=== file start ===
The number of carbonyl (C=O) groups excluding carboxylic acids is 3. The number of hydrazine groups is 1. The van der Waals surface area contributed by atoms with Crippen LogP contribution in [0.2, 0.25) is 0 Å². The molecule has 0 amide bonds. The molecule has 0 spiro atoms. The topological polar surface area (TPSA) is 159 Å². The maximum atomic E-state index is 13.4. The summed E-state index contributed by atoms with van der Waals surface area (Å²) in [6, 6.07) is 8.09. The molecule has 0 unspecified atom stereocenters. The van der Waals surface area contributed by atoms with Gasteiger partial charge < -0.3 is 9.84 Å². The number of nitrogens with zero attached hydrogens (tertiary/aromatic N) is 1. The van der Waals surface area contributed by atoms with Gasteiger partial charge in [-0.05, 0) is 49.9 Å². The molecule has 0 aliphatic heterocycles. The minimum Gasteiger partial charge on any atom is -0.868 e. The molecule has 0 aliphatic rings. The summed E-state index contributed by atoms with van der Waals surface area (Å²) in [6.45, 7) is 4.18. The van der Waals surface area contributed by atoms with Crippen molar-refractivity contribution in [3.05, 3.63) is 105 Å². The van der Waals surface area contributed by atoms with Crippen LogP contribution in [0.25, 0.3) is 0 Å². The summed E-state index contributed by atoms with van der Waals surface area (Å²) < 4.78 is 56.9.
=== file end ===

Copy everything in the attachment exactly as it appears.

The number of carbonyl (C=O) groups excluding carboxylic acids is 3. The number of hydrazine groups is 1. The van der Waals surface area contributed by atoms with Crippen LogP contribution in [0.2, 0.25) is 0 Å². The molecule has 0 amide bonds. The molecule has 0 spiro atoms. The topological polar surface area (TPSA) is 159 Å². The maximum atomic E-state index is 13.4. The summed E-state index contributed by atoms with van der Waals surface area (Å²) in [6, 6.07) is 8.09. The molecule has 0 unspecified atom stereocenters. The van der Waals surface area contributed by atoms with Gasteiger partial charge < -0.3 is 9.84 Å². The number of nitrogens with zero attached hydrogens (tertiary/aromatic N) is 1. The van der Waals surface area contributed by atoms with Gasteiger partial charge in [-0.05, 0) is 49.9 Å². The molecule has 0 aliphatic heterocycles. The minimum Gasteiger partial charge on any atom is -0.868 e. The molecule has 0 aliphatic rings. The summed E-state index contributed by atoms with van der Waals surface area (Å²) in [6.45, 7) is 4.18. The van der Waals surface area contributed by atoms with Crippen molar-refractivity contribution in [3.05, 3.63) is 105 Å². The van der Waals surface area contributed by atoms with Crippen LogP contribution in [0.25, 0.3) is 0 Å². The summed E-state index contributed by atoms with van der Waals surface area (Å²) < 4.78 is 56.9.